Gov. Nikki Haley of South Carolina has been busy trying to close her state's $700 million budget gap, but she has found time for a more personal project, jotting down thoughts and memories during quiet moments in the early morning, late at night and on weekends.
She is writing a memoir.
"I will tell you that since the election it was amazing the number of people of people who wanted to know my story, about the challenges of growing up and the challenges of running for office and what got me through it," the 39-year-old Republican, the nation's youngest governor, told The Associated Press during a recent telephone interview.
Haley is part of a wave of tea party favorites voted in last fall. She's the daughter of Sikh immigrants from India who grew up in rural South Carolina and became the first female governor of her state and the second Indian-American governor in history after fellow Republican Bobby Jindal of Louisiana. Her election alone could fill several chapters: She started out as an underdog against three fellow Republicans in the primary, only to prevail despite a sometimes vicious campaign that included allegations she had had extramarital affairs.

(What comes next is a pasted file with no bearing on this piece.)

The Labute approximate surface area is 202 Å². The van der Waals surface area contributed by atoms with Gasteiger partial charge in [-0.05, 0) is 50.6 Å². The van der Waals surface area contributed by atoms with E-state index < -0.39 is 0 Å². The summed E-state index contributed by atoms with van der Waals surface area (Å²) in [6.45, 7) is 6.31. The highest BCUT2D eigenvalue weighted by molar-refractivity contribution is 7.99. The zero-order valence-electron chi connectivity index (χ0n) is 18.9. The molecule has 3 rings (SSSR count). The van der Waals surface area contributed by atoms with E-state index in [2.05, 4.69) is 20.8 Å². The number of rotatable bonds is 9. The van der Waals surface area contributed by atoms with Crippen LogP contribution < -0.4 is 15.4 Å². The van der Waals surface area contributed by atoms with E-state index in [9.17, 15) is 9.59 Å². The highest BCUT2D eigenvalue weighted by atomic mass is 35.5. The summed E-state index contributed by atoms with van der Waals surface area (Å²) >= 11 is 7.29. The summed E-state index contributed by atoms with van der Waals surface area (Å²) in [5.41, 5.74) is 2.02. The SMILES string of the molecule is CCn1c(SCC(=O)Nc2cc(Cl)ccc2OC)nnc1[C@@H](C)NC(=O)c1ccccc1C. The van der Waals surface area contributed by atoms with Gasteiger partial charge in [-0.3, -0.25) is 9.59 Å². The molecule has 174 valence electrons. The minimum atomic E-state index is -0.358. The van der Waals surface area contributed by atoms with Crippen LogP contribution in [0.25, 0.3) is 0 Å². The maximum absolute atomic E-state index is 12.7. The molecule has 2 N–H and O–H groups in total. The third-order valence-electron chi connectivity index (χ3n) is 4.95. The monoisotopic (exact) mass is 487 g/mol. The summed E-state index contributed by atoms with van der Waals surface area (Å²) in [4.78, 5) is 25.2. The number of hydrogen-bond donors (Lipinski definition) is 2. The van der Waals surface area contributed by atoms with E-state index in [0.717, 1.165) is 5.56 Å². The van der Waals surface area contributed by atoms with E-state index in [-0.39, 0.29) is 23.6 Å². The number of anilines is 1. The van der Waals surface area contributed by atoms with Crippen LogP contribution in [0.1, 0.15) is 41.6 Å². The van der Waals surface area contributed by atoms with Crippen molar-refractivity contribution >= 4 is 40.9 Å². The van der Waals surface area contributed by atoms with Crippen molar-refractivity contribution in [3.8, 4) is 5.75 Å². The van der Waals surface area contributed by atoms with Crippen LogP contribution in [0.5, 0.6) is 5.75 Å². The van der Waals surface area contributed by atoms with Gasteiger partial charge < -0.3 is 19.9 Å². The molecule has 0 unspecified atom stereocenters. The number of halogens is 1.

Memoirs are almost a rite of passage for White House hopefuls, and she has retained the man who negotiated deals for the last three presidents: Washington, D.C., attorney Robert Barnett. But Haley says she has no plans to seek higher office.